August 07, 2013
One day dedicated to a room makeover can have quite an impact on home design. Having floors from Anderson's Gnarly Plank collection installed, for instance, adds the authentic look of a beautifully distressed, antique oak floor. And that's just one way to make quick changes that have lasting results.
For instance, using wallpaper instead of an accent color in a room design creates an instant focal point, although more care has to be taken in the furnishings and accessories that are placed closest to the wall covering to avoid excessive busyness.
Jean Larette, whose design business is based in Marin County, California, told House Beautiful magazine that wallpaper has a greater impact than solid color paint. The designer suggested wallpapering the wall behind book shelves or inside a cabinet as long as homeowners are prepared to rearrange the shelves to let the beauty of the paper peek through.
If the shelving is used strictly for books, vary the arrangement by lying some books horizontally in a stack while standing others upright. They may be arranged by size, color or according to the subjects.
The illusion of space
Kelly Edwards, host of both Style Network's Tacky House and HGTV's Design on a Dime, told Woman's Day magazine that items as simple as storage units can have an impact on the openness of a room. She chooses light-colored storage pieces because they blend in better with an existing wall color and give the illusion of more space.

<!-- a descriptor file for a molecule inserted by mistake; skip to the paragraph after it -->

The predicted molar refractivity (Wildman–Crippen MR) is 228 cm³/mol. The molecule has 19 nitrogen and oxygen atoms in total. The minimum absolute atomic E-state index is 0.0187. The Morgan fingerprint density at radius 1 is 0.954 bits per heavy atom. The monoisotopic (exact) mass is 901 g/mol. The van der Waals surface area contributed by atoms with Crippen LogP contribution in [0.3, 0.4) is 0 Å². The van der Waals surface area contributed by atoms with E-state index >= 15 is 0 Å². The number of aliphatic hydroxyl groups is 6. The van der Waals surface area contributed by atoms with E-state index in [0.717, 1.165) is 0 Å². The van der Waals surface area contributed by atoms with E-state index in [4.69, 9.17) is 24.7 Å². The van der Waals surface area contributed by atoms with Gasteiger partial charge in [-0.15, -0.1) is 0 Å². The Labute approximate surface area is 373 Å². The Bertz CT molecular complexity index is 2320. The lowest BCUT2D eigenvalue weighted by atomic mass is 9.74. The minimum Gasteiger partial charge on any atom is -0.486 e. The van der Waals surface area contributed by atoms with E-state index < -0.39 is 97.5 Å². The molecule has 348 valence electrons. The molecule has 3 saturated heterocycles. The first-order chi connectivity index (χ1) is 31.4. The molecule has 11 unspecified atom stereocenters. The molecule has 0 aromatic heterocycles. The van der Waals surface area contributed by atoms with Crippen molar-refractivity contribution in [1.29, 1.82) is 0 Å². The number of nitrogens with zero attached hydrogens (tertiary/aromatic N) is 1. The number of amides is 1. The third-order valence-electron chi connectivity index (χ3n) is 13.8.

Florida-based designer Jim Howard recommended takes the same approach with window coverings, using those that are the same color as adjoining walls.
"You can achieve a similar look by painting rods and rings with a color that complements the curtains. Rub the paint on with a rag - it creates a softer effect," he told the magazine.
Unique art presentation
New York City interior designer Eric Cohler told House Beautiful that he adds impact to artwork by using bright, colored frames around a white mat, or white frames around colored mats. By hanging them in an under-used part of a room or in a dark corner, he's able to brighten that spot and draw attention to it.
Howard agreed with Cohler's idea to choose a space that isn't the expected location for a piece of artwork. He suggested putting them in unusual places, such as above a door, or to lean some against a mirror. When hanging several pieces in an asymmetrical cluster, each should be at least three inches apart.
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